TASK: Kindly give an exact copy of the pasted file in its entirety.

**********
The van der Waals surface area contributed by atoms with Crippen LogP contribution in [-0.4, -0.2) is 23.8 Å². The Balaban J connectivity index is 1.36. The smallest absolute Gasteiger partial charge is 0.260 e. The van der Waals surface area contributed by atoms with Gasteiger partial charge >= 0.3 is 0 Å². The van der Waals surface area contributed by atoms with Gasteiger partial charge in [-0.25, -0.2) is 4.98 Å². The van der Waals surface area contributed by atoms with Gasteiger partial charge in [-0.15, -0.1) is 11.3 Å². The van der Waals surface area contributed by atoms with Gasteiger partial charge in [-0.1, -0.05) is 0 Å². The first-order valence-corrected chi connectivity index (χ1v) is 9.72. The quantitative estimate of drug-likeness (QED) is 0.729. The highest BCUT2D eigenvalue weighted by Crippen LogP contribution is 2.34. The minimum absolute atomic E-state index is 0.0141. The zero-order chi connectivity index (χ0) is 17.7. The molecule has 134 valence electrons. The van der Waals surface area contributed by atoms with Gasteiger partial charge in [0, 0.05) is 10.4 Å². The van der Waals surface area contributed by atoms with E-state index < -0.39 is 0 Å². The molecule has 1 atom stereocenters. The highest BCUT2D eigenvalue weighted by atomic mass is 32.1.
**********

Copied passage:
The van der Waals surface area contributed by atoms with Crippen LogP contribution in [-0.4, -0.2) is 23.8 Å². The Balaban J connectivity index is 1.36. The smallest absolute Gasteiger partial charge is 0.260 e. The van der Waals surface area contributed by atoms with Gasteiger partial charge >= 0.3 is 0 Å². The van der Waals surface area contributed by atoms with Gasteiger partial charge in [-0.25, -0.2) is 4.98 Å². The van der Waals surface area contributed by atoms with Gasteiger partial charge in [-0.15, -0.1) is 11.3 Å². The van der Waals surface area contributed by atoms with Gasteiger partial charge in [-0.1, -0.05) is 0 Å². The first-order valence-corrected chi connectivity index (χ1v) is 9.72. The quantitative estimate of drug-likeness (QED) is 0.729. The highest BCUT2D eigenvalue weighted by Crippen LogP contribution is 2.34. The minimum absolute atomic E-state index is 0.0141. The zero-order chi connectivity index (χ0) is 17.7. The molecule has 134 valence electrons. The van der Waals surface area contributed by atoms with Gasteiger partial charge in [0, 0.05) is 10.4 Å². The van der Waals surface area contributed by atoms with E-state index < -0.39 is 0 Å². The molecule has 1 atom stereocenters. The highest BCUT2D eigenvalue weighted by atomic mass is 32.1.